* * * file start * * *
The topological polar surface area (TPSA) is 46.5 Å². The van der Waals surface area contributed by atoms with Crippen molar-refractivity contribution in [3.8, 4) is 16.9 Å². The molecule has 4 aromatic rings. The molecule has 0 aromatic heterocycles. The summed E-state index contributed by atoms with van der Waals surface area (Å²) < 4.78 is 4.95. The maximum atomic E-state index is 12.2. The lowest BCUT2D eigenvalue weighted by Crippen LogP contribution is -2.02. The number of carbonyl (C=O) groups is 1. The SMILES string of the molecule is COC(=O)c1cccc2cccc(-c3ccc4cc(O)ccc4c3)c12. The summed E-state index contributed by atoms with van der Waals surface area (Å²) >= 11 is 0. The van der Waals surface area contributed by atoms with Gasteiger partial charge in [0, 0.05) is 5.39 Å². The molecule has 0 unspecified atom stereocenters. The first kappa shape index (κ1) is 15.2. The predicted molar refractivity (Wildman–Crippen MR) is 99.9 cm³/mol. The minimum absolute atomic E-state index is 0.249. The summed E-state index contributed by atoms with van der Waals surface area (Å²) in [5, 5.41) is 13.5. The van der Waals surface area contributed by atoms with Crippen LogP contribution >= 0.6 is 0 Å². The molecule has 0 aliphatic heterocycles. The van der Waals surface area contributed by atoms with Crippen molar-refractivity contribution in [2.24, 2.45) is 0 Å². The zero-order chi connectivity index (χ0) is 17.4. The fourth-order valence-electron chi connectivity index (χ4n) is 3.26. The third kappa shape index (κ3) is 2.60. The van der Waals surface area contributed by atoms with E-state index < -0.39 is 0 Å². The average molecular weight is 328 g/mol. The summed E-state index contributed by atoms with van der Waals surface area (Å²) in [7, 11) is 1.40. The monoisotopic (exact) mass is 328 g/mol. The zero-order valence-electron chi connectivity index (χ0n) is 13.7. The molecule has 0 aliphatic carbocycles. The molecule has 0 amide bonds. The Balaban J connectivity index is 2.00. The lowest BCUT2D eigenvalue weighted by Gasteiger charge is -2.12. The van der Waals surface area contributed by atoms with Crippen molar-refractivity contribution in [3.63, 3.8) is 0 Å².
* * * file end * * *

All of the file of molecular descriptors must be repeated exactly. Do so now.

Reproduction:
The topological polar surface area (TPSA) is 46.5 Å². The van der Waals surface area contributed by atoms with Crippen molar-refractivity contribution in [3.8, 4) is 16.9 Å². The molecule has 4 aromatic rings. The molecule has 0 aromatic heterocycles. The summed E-state index contributed by atoms with van der Waals surface area (Å²) < 4.78 is 4.95. The maximum atomic E-state index is 12.2. The lowest BCUT2D eigenvalue weighted by Crippen LogP contribution is -2.02. The number of carbonyl (C=O) groups is 1. The SMILES string of the molecule is COC(=O)c1cccc2cccc(-c3ccc4cc(O)ccc4c3)c12. The summed E-state index contributed by atoms with van der Waals surface area (Å²) >= 11 is 0. The van der Waals surface area contributed by atoms with Gasteiger partial charge in [0, 0.05) is 5.39 Å². The molecule has 0 unspecified atom stereocenters. The first kappa shape index (κ1) is 15.2. The predicted molar refractivity (Wildman–Crippen MR) is 99.9 cm³/mol. The minimum absolute atomic E-state index is 0.249. The summed E-state index contributed by atoms with van der Waals surface area (Å²) in [5, 5.41) is 13.5. The van der Waals surface area contributed by atoms with Crippen LogP contribution >= 0.6 is 0 Å². The molecule has 0 aliphatic heterocycles. The van der Waals surface area contributed by atoms with Crippen molar-refractivity contribution in [2.24, 2.45) is 0 Å². The zero-order chi connectivity index (χ0) is 17.4. The fourth-order valence-electron chi connectivity index (χ4n) is 3.26. The third kappa shape index (κ3) is 2.60. The van der Waals surface area contributed by atoms with E-state index < -0.39 is 0 Å². The average molecular weight is 328 g/mol. The summed E-state index contributed by atoms with van der Waals surface area (Å²) in [7, 11) is 1.40. The monoisotopic (exact) mass is 328 g/mol. The zero-order valence-electron chi connectivity index (χ0n) is 13.7. The molecule has 0 aliphatic carbocycles. The molecule has 0 amide bonds. The Balaban J connectivity index is 2.00. The lowest BCUT2D eigenvalue weighted by Gasteiger charge is -2.12. The van der Waals surface area contributed by atoms with Crippen molar-refractivity contribution in [3.63, 3.8) is 0 Å².